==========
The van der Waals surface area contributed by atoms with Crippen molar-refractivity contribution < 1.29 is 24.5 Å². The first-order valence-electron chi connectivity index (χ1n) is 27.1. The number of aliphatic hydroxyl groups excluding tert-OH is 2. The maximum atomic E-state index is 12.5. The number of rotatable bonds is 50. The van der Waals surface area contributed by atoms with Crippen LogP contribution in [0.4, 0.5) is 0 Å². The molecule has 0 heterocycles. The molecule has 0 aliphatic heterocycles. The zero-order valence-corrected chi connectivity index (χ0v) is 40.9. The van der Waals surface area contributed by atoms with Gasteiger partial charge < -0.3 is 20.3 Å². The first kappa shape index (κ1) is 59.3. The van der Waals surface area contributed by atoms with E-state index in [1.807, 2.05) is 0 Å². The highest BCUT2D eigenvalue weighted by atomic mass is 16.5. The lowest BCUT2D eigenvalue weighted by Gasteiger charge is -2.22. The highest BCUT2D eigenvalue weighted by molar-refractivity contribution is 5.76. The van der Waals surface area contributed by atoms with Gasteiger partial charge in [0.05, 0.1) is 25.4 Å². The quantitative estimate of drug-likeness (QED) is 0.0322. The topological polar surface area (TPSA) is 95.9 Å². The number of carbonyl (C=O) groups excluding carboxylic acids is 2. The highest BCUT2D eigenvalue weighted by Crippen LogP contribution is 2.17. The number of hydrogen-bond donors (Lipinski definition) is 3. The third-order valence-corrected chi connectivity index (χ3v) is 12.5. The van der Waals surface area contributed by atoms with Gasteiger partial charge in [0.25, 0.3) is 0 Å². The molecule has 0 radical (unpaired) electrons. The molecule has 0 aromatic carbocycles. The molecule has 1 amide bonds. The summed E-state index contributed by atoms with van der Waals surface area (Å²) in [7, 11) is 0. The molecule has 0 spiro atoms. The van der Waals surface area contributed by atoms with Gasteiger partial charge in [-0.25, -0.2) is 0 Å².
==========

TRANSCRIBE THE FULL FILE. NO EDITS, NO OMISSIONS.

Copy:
The van der Waals surface area contributed by atoms with Crippen molar-refractivity contribution < 1.29 is 24.5 Å². The first-order valence-electron chi connectivity index (χ1n) is 27.1. The number of aliphatic hydroxyl groups excluding tert-OH is 2. The maximum atomic E-state index is 12.5. The number of rotatable bonds is 50. The van der Waals surface area contributed by atoms with Crippen LogP contribution in [0.4, 0.5) is 0 Å². The molecule has 0 heterocycles. The molecule has 0 aliphatic heterocycles. The zero-order valence-corrected chi connectivity index (χ0v) is 40.9. The van der Waals surface area contributed by atoms with Gasteiger partial charge < -0.3 is 20.3 Å². The first kappa shape index (κ1) is 59.3. The van der Waals surface area contributed by atoms with E-state index in [1.807, 2.05) is 0 Å². The highest BCUT2D eigenvalue weighted by atomic mass is 16.5. The lowest BCUT2D eigenvalue weighted by Gasteiger charge is -2.22. The highest BCUT2D eigenvalue weighted by molar-refractivity contribution is 5.76. The van der Waals surface area contributed by atoms with Gasteiger partial charge in [0.05, 0.1) is 25.4 Å². The quantitative estimate of drug-likeness (QED) is 0.0322. The topological polar surface area (TPSA) is 95.9 Å². The number of carbonyl (C=O) groups excluding carboxylic acids is 2. The highest BCUT2D eigenvalue weighted by Crippen LogP contribution is 2.17. The number of hydrogen-bond donors (Lipinski definition) is 3. The third-order valence-corrected chi connectivity index (χ3v) is 12.5. The van der Waals surface area contributed by atoms with Gasteiger partial charge in [0.25, 0.3) is 0 Å². The molecule has 0 radical (unpaired) electrons. The molecule has 0 aromatic carbocycles. The molecule has 1 amide bonds. The summed E-state index contributed by atoms with van der Waals surface area (Å²) in [7, 11) is 0. The molecule has 0 spiro atoms. The van der Waals surface area contributed by atoms with Gasteiger partial charge in [-0.25, -0.2) is 0 Å².